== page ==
2. The crime’s referral to the Judicial Council constitutes another instance of resorting to a court wherein trials follow exceptional procedures that do not observe fair trial requirements and conflict with the International Covenant on Civil and Political Rights, which is an integral part of the Constitution. The Judicial Council’s jurisdiction is decided by the Council of Ministers, the investigation is entrusted to a judge appointed specifically for this purpose, and five Court of Cassation judges conduct the trial. Decisions issued by the judicial investigator or the Judicial Council cannot be appealed. The absence of fair trial conditions in the Judicial Council opens the door widely for skepticism toward any ruling it issues and for people charged before or convicted by it to be considered arbitrarily detained. This criticism is not refuted by the notion that the case must be referred to the Judicial Council to circumvent the rules of regular jurisdiction (which would place the case in the Military Court and thereby marginalize the victims) because the referral exchanges one exceptional court for another; because guaranteeing the victims’ rights does not justify sacrificing the rights of defense; and, most importantly, because no attempt has been made to correct the Judicial Council’s trial procedures to guarantee a fair trial. Making this decision worse, the government referred the case to the Judicial Council without appointing the judicial investigator. A delay in this figure’s appointment will create a grey area where the Public Prosecution single-handedly administers the investigation and prosecution without the investigating-judge safeguard.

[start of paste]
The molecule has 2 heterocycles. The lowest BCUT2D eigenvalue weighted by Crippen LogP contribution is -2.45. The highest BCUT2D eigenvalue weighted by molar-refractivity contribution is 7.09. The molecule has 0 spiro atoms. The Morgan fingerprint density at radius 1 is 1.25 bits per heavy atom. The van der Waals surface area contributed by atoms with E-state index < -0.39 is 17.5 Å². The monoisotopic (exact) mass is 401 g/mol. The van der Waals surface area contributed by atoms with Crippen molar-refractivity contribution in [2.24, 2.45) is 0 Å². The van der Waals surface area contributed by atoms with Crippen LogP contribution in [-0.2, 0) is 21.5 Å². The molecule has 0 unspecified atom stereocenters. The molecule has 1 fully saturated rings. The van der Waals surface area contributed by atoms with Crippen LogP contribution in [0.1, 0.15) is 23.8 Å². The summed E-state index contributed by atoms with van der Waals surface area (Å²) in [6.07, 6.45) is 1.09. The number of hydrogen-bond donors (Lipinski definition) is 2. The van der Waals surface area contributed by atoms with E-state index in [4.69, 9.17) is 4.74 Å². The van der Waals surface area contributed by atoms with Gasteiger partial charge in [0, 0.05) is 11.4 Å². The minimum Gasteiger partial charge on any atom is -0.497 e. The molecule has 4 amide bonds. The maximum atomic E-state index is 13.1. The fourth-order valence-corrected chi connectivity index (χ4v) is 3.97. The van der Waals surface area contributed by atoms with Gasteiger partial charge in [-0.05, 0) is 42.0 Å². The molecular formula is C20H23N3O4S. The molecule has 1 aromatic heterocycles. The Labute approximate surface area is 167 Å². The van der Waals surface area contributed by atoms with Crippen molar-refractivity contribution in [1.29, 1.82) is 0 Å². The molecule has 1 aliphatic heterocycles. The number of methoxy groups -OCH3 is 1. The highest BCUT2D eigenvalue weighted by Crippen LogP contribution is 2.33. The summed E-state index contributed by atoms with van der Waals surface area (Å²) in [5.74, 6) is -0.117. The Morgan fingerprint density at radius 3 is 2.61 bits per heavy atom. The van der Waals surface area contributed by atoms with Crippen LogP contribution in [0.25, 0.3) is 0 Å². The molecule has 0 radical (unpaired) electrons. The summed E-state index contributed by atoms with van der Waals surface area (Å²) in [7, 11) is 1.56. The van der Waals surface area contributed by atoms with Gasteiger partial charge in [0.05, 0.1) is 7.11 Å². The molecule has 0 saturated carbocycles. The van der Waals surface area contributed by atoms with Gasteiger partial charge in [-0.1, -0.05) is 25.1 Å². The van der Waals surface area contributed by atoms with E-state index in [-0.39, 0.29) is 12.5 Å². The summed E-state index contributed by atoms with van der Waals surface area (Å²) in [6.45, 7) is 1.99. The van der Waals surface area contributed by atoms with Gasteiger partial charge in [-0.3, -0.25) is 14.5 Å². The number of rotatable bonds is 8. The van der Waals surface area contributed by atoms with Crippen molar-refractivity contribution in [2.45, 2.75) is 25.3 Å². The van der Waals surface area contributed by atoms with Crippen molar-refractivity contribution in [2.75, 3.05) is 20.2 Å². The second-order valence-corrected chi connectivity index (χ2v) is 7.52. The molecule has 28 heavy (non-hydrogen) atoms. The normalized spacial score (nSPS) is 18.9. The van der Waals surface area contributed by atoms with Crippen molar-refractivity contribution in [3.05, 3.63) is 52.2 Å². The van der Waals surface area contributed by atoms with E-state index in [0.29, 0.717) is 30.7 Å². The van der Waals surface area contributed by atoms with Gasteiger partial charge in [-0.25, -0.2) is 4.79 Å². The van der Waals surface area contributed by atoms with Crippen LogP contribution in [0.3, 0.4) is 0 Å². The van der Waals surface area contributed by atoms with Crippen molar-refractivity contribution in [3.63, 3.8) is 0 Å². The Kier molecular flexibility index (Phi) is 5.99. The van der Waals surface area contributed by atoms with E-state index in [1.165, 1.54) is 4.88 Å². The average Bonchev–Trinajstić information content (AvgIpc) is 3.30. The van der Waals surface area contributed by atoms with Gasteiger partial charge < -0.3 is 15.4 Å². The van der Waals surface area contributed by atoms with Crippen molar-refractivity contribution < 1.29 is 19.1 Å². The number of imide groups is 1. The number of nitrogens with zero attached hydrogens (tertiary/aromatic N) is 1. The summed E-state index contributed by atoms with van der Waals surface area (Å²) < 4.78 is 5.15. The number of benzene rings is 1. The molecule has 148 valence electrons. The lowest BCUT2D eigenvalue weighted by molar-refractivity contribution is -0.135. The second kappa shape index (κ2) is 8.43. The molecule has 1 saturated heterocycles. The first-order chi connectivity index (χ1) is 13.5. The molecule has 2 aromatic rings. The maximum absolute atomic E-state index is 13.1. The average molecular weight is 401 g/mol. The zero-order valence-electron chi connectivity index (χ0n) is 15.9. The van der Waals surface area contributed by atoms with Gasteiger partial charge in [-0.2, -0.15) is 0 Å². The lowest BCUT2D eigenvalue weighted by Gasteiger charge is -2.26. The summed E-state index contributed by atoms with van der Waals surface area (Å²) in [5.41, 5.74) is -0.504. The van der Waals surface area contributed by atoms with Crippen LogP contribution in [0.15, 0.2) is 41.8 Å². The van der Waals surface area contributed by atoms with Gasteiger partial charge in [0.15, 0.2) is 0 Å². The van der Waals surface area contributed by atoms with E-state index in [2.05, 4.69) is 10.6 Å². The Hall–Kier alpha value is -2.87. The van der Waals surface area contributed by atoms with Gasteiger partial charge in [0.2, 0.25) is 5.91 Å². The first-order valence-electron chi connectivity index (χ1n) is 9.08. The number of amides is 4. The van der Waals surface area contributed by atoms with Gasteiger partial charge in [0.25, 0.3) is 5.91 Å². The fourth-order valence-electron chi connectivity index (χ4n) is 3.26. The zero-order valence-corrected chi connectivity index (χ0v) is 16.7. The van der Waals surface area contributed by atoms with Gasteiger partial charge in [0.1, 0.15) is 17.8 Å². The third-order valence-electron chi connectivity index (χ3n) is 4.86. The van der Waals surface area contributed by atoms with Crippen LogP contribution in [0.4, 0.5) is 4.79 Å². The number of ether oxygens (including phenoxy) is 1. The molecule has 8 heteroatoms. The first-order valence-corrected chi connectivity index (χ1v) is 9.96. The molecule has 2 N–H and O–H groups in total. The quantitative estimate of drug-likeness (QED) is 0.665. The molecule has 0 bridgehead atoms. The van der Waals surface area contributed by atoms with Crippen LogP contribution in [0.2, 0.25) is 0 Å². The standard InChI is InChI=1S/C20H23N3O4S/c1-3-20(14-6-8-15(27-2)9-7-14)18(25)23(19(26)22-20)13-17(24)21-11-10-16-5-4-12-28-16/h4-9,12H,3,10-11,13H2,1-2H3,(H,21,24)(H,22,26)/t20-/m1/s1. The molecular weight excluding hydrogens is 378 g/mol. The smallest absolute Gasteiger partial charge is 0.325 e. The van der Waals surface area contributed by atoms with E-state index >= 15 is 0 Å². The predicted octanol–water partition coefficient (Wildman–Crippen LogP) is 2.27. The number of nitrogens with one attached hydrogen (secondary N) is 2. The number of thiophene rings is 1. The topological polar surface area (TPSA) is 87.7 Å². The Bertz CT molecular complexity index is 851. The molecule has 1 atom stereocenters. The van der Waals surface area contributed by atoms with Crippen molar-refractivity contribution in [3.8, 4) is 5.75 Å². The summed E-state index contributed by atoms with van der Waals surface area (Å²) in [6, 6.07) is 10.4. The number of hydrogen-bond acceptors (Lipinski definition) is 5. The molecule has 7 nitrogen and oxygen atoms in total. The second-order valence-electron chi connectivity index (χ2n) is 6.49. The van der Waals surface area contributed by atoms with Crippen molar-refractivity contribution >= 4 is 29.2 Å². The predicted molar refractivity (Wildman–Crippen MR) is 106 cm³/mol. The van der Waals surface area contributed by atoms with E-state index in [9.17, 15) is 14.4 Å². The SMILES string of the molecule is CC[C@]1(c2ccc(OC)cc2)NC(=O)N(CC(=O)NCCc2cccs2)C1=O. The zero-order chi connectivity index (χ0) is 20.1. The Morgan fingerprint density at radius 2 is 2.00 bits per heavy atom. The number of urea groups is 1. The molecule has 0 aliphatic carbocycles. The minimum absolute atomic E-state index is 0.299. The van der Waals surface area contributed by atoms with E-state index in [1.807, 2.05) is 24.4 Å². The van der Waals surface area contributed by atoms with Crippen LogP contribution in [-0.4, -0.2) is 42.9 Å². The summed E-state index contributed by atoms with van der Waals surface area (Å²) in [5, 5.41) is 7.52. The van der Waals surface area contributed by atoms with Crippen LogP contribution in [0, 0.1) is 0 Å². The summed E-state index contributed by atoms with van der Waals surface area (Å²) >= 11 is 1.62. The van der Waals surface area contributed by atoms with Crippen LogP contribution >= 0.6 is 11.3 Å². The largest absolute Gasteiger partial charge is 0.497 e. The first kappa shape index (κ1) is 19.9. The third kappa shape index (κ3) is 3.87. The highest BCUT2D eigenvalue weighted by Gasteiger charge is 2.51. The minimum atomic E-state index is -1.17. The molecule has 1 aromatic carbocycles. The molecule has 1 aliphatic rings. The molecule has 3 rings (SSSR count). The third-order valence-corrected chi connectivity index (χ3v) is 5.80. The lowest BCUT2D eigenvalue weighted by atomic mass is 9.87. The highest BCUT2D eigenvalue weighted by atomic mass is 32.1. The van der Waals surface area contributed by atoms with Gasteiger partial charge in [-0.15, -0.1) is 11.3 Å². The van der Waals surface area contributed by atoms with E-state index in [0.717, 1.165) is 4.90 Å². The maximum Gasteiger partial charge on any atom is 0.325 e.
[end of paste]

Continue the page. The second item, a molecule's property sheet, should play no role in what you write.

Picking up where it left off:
3. The judicial investigations into the massacre are being conducted by the current Public Prosecution offices (namely the Cassation Public Prosecution and the Military Public Prosecution) without any government revision of the appointments inside them. One of the most notable is the position of cassation public prosecutor (the head of the Public Prosecution offices), which has been held by Judge Ghassan Oueidat‎ since September 2019. This is reflected by the Lebanese Judges Association’s statement on 10 August 2020, which faulted the Public Prosecution for making settlements with the banks, remaining silent about the Special Investigation Commission’s inadequate response to its request for investigation into suspicious accounts, and disengaging from the fight against corruption. In fact, there are numerous reasons to doubt Oueidat’s ability to conduct the investigations into the port massacre with neutrality: he has familial ties to certain suspects (he is married to the sister of Ghazi Zaiter, who was the minister of public works and transport when the ship’s cargo was unloaded into the port at the ministry’s request in 2014), and he received and investigated reports about the storage of dangerous materials at the port before the explosion. Yet, so far, no influential political force has called for his replacement or at least that he be recused from the investigation into this case. Note that the cassation public prosecutor represents the Public Prosecution in the Judicial Council, which means that Oueidat will continue to represent society and public right even now that the crime has been referred to it.